Eleiko – The most famous name in weightlifting.
For good reason, they’re used on the main stages in weightlifting, numerous world records have been set using them, and everyone just aspires to own one someday. I’m one of the latter, I’ve wanted one to test one of these bars for the longest time but just couldn’t get myself to pull the trigger on one. My reasoning was: “How much better could it possibly be than what I have?” and “Am I even good enough to feel the difference?”. You also have factor in that they cost almost double than even the most expensive bars I’ve used. At this point, I’ve tested pretty much every barbell that you could possibly think of owning thats under $500, so there’s only going up from here. So begins my journey to test the upper echelon of barbells, starting with the “lowest” of the bunch, the Eleiko Sport Training bar.
The STB is currently the one being used in GRID matches. While not platform certified and missing two needle bearings, the STB uses the same exact shaft found in both the training and competition Eleiko weightlifting barbells. Besides the knurling, that 215k PSI Swedish manufactured steel is really what makes an Eleiko, an Eleiko. From a construction standpoint, nothing I’ve used is nearly made as well as this bar besides the Rogue EURO bar, which is equally as nice. No rattles, no loose end caps, when you drop this bar with just about any kind of weight on, it just sounds solid. The noise the bar makes when you make contact is one of the most satisfying things a weightlifter could ever hear.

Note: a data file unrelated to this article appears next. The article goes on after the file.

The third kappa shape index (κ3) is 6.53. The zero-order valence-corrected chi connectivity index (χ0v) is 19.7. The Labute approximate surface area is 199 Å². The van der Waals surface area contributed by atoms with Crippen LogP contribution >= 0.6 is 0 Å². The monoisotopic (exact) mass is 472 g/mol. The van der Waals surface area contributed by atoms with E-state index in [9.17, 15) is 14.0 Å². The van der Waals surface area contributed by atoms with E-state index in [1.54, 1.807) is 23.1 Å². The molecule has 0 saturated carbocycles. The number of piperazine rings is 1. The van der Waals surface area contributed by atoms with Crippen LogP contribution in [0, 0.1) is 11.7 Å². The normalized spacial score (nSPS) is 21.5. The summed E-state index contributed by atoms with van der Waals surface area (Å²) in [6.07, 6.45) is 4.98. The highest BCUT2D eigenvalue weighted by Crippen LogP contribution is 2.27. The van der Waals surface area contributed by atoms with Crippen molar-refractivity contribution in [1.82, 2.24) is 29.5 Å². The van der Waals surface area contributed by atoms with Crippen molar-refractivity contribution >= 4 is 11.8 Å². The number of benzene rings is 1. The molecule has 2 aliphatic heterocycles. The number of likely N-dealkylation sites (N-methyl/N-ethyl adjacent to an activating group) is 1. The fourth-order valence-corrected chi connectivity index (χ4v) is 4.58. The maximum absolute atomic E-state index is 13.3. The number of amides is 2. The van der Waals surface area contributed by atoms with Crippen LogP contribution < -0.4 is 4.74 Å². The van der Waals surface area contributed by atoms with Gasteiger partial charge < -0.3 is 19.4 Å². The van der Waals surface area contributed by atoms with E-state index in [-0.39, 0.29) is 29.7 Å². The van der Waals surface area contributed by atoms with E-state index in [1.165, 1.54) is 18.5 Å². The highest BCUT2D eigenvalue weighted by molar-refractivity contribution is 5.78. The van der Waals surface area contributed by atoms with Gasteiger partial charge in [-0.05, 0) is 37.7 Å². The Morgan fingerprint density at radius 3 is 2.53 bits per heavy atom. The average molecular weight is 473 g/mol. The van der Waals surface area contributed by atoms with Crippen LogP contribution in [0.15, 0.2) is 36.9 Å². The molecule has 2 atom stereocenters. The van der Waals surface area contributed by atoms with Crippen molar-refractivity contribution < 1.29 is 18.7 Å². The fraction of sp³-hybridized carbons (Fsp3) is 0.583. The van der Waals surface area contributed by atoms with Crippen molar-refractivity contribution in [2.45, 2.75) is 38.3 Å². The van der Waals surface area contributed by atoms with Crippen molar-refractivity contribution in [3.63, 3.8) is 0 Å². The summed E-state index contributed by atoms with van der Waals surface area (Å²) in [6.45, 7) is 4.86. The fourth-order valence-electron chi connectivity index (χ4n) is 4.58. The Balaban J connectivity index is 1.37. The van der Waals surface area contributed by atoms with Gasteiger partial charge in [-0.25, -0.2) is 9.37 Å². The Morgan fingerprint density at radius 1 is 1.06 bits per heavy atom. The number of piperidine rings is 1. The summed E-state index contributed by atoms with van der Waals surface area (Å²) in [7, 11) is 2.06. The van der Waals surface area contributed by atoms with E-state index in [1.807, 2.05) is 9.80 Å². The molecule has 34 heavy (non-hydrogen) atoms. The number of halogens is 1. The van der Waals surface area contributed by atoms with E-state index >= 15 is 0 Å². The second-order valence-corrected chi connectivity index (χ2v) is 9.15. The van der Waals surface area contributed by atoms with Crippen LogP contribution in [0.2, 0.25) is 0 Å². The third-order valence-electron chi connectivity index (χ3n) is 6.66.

From a purely aesthetic standpoint, the polished chrome coating used on the STB is not quite as brilliant as the Rogue WL or even Pendlay Bars, but should still provide resistance against scratching and major rust. Like with all chrome bars, make sure you wipe down your bars after use if you have sweaty hands, as they will acquire a bit of surface rust. My GRID STB arrived with a TON of surface rust on it, nothing 3-1 oil and a copper bristle brush couldn’t fix, but still disappointing to see the lack of care that goes into their closeout items.
As stated before, one the two things that separate Eleiko from the pack is the knurling. From reading up on Eleiko’s knurl, people say that it almost grips your hands back, some say that it’s too aggressive, some say that it’s not aggressive enough, but most people agree that their knurling varies from bar to bar. I’ve read people saying the STB has more aggressive knurl than the Training bar, and vice versa. I don’t think there is a “standard” cut, I’ve definitely seen better machined patterns. Maybe since mine is a GRID